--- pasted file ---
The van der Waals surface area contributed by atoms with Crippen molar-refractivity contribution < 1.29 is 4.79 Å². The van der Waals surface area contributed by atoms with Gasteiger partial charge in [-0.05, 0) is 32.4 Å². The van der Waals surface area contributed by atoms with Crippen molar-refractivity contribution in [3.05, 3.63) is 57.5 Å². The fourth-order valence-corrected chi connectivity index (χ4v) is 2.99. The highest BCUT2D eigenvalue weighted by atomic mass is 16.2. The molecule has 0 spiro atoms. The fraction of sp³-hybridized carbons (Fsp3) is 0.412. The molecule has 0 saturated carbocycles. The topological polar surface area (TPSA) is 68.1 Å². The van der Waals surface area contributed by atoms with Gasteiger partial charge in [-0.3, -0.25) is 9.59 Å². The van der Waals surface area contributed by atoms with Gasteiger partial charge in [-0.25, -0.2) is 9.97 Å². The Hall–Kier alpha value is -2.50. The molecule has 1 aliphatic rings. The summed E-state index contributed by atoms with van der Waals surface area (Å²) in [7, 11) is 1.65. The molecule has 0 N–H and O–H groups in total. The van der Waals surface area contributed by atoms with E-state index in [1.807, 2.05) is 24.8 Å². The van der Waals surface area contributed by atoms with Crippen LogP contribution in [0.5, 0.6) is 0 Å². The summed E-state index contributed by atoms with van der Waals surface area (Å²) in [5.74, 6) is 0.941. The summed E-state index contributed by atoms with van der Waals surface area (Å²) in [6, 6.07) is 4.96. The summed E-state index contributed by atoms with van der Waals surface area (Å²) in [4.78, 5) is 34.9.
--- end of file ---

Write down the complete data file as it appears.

The van der Waals surface area contributed by atoms with Crippen molar-refractivity contribution < 1.29 is 4.79 Å². The van der Waals surface area contributed by atoms with Gasteiger partial charge in [-0.05, 0) is 32.4 Å². The van der Waals surface area contributed by atoms with Crippen molar-refractivity contribution in [3.05, 3.63) is 57.5 Å². The fourth-order valence-corrected chi connectivity index (χ4v) is 2.99. The highest BCUT2D eigenvalue weighted by atomic mass is 16.2. The molecule has 0 spiro atoms. The fraction of sp³-hybridized carbons (Fsp3) is 0.412. The molecule has 0 saturated carbocycles. The topological polar surface area (TPSA) is 68.1 Å². The van der Waals surface area contributed by atoms with Gasteiger partial charge in [-0.3, -0.25) is 9.59 Å². The van der Waals surface area contributed by atoms with Gasteiger partial charge in [-0.25, -0.2) is 9.97 Å². The Hall–Kier alpha value is -2.50. The molecule has 1 aliphatic rings. The summed E-state index contributed by atoms with van der Waals surface area (Å²) in [7, 11) is 1.65. The molecule has 0 N–H and O–H groups in total. The van der Waals surface area contributed by atoms with E-state index in [1.807, 2.05) is 24.8 Å². The van der Waals surface area contributed by atoms with Crippen LogP contribution in [0.5, 0.6) is 0 Å². The summed E-state index contributed by atoms with van der Waals surface area (Å²) in [5.74, 6) is 0.941. The summed E-state index contributed by atoms with van der Waals surface area (Å²) in [6, 6.07) is 4.96. The summed E-state index contributed by atoms with van der Waals surface area (Å²) in [4.78, 5) is 34.9.